Developer: Gearbox Software / Publisher: 2K Games / Played on: Xbox 360 / MSRP: 59.99 / ESRB: Mature [Blood and Gore, Intense Violence, Language, Sexual Themes, Use of Alcohol]
By now you’re probably familiar with the first-person shooter/role-playing mechanics that had me hooked on the first Borderlands three years ago. Good news: that near-perfect blend remains almost entirely unaltered in Borderlands 2. More good news: Gearbox really takes advantage of the creative freedom that its universe allows, making for a hilarious experience that is way more interesting than either of these two genres have business being by themselves.
Five years after Borderlands, the smarmy and overly confident Handsome Jack has taken over the Hyperion Corporation and erected a totalitarian rule over the people of Pandora. It seems obvious, but having a singular villain to focus your hatred towards really helps focus the narrative in Borderlands 2. This, combined with the important roles that the four previously playable characters (Lilith, Mordecai, Roland, and Brick) play as NPCs is more of a reason to see this story through to the end than just about any single element in the original Borderlands.
The game’s setting–the world of Pandora–is just as dystopian and uninhabitable as any other post-apocalyptic videogame setting, but by stringing along humor through just about every aspect of it, Gearbox creates a setting that feels totally unique. This inhumane and twisted world is juxtaposed with a lighthearted and absurd cast of characters.
Take Tiny Tina, for example. She’s a hyperactive young girl, positively ADD, who hosts tea parties for inanimate objects AND also happens to be the most highly trained explosives expert on Pandora. It’s this mix of whimsical and perverted humor that defines Borderlands 2. And the now iconic mascot of the franchise, Claptrap, is so comical and tragic you’re not sure if you should laugh at him or cry. He’s at his most hilarious throughout, but he’s also at his most endearing. In my mind he has cemented himself alongside GLaDOS from Portal and Marvin from Hitchhiker’s Guide as one of the funniest robots in modern pop culture.
Taking side quests often reveals more about these characters and the dialogue during these missions is just as rewarding as the loot that followed once I turned them in. The nice part of all of this is that Borderlands 2’s story never feels disruptive of its gameplay, always complementary.
If you’re new to Borderlands, think of it as a typical RPG with the moment-to-moment action of a first-person shooter. The major gameplay hook is loot. The randomly generated loot system means you’ll (quite frequently) discover an eccentric range of guns, shields, and class mods for outfitting your character.
Have you ever played a game where you throw your rocket launcher like a grenade every time you reload it? Or how about a gun whose reticle gets smaller as you shoot it, not bigger? My guess on both of those is “no.” Aside from just being crazy and fun, these are interesting gameplay additions that make you think about your first-person shooting a bit differently.
The gameplay loop present in many RPGs of picking up a series of quests for a certain area then completing them, turning them in, and repeating is, if you want to be deconstructive about it, the foundation of Borderlands 2. But it’s easy to forget this when you’re absorbed with blowing up trains or jumping your car into an Eridium pipeline to sneak into a Hyperion facility. The varied and exciting quests keep the game from falling into the routine trap of many loot-based RPGs.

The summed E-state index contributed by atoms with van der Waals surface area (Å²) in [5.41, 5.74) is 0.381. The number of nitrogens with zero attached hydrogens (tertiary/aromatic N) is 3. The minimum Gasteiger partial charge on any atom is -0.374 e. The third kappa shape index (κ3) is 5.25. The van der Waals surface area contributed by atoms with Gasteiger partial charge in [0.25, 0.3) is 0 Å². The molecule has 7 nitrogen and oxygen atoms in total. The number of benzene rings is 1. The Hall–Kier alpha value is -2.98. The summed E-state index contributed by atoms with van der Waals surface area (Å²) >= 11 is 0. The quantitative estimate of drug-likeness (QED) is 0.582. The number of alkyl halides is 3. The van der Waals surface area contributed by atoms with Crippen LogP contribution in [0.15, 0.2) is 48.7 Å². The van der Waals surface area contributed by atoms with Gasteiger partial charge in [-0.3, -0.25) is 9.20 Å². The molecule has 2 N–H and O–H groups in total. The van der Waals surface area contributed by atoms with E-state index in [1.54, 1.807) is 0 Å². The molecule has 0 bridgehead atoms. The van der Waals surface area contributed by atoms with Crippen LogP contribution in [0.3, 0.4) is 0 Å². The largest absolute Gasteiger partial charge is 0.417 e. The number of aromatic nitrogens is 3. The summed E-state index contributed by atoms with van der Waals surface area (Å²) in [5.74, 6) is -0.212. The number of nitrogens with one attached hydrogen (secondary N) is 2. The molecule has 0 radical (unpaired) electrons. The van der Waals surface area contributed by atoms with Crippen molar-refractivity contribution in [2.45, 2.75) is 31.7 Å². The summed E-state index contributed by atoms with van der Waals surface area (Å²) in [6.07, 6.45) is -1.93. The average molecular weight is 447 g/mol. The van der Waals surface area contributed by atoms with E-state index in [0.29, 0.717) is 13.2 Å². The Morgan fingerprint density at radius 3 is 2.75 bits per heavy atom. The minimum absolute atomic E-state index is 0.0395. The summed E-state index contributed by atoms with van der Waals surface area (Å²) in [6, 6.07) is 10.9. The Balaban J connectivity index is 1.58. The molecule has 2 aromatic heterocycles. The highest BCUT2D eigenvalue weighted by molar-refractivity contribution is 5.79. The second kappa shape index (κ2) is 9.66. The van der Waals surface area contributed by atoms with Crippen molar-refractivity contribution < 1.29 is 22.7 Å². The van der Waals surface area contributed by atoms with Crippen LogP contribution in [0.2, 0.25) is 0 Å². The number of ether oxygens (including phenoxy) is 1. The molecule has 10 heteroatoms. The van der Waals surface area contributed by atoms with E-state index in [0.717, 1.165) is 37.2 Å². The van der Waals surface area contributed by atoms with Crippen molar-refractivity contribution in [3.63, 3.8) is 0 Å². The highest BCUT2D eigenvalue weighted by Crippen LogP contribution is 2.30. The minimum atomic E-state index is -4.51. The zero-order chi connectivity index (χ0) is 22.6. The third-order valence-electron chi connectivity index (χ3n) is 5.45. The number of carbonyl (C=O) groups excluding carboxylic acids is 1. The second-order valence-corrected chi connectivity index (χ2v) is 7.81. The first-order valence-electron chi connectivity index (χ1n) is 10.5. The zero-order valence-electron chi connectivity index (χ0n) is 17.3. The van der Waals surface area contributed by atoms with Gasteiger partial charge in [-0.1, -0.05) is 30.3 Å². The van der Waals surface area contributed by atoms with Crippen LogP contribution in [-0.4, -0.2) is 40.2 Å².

The biggest encounters–the boss fights and such–are often where Borderlands 2’s mechanical gameplay shortcomings rise to the surface; it’s an issue present in the first Borderlands and wasn’t really ironed out this time around. Often, your best option is to exploit the biggest enemies, finding the one place you can stand still and not get hit while occasionally taking pot shots at them. This point might not have made it into my review if I didn’t find myself in that situation as frequently as I did. It really makes what should be the most exciting parts of the game the most tedious.
The co-op experience was a defining trait of the first Borderlands and there’s very little doubt that Borderlands 2 was designed with this in mind. Despite the game’s difficulty scaling with more players, combat is usually easier to swallow when you have three partners by your side. While many of the skills of the game’s four classes aren’t as overtly suited for co-op as the first game, they are clearly designed to complement this style of play. For example, the Siren’s Phaselock is used to raise enemies above the ground thus highlighting for teammates which enemy they should be attacking.
It’s also worth mentioning how smoothly co-op works on a systems level. It’s drop-in, drop-out, meaning that anyone can come in or leave your game without interrupting your session. And if you jump into someone else’s game who is playing content that you haven’t completed yet, that progression carries over when you return to your game, and you‘re given the option to skip it.
If you thought the art style of Borderlands set it apart from its competitors you should probably see Borderlands 2. It maintains its cel-shaded aesthetic but the environmental variety here really maximizes the potential of this style. There was nothing in Borderlands like the corrosive, swamp-filled Caustic Caverns or the elegantly dystopian residences of Handsome Jack, the city of Opportunity.
The wacky world that Gearbox has built really shines in Borderlands 2. It doesn’t just work as a means to deliver funny lines of dialogue, though. Here is an established universe providing ample free rein to contrive silly gameplay mechanics that defy both first-person shooter and role-playing game conventions in way that has me convinced we’ll be seeing a lot more Borderlands in the future.